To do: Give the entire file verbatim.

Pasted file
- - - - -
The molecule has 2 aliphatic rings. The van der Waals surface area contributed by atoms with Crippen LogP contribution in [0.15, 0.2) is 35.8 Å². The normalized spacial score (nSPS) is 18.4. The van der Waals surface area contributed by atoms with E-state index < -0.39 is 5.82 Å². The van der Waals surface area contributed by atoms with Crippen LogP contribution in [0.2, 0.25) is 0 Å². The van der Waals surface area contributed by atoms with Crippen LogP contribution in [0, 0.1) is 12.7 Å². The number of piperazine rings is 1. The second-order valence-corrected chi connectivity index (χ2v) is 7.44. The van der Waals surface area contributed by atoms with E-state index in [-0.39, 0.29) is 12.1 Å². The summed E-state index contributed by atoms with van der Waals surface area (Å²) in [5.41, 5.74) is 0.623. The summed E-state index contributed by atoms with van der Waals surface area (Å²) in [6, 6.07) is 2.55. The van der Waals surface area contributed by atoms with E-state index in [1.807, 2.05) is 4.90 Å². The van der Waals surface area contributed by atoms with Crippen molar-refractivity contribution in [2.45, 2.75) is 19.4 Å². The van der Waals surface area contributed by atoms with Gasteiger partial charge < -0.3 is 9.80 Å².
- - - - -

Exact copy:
The molecule has 2 aliphatic rings. The van der Waals surface area contributed by atoms with Crippen LogP contribution in [0.15, 0.2) is 35.8 Å². The normalized spacial score (nSPS) is 18.4. The van der Waals surface area contributed by atoms with E-state index < -0.39 is 5.82 Å². The van der Waals surface area contributed by atoms with Crippen LogP contribution in [0.2, 0.25) is 0 Å². The van der Waals surface area contributed by atoms with Crippen LogP contribution in [0, 0.1) is 12.7 Å². The number of piperazine rings is 1. The second-order valence-corrected chi connectivity index (χ2v) is 7.44. The van der Waals surface area contributed by atoms with E-state index in [-0.39, 0.29) is 12.1 Å². The summed E-state index contributed by atoms with van der Waals surface area (Å²) in [5.41, 5.74) is 0.623. The summed E-state index contributed by atoms with van der Waals surface area (Å²) in [6, 6.07) is 2.55. The van der Waals surface area contributed by atoms with E-state index in [1.807, 2.05) is 4.90 Å². The van der Waals surface area contributed by atoms with Crippen molar-refractivity contribution in [2.45, 2.75) is 19.4 Å². The van der Waals surface area contributed by atoms with Gasteiger partial charge < -0.3 is 9.80 Å².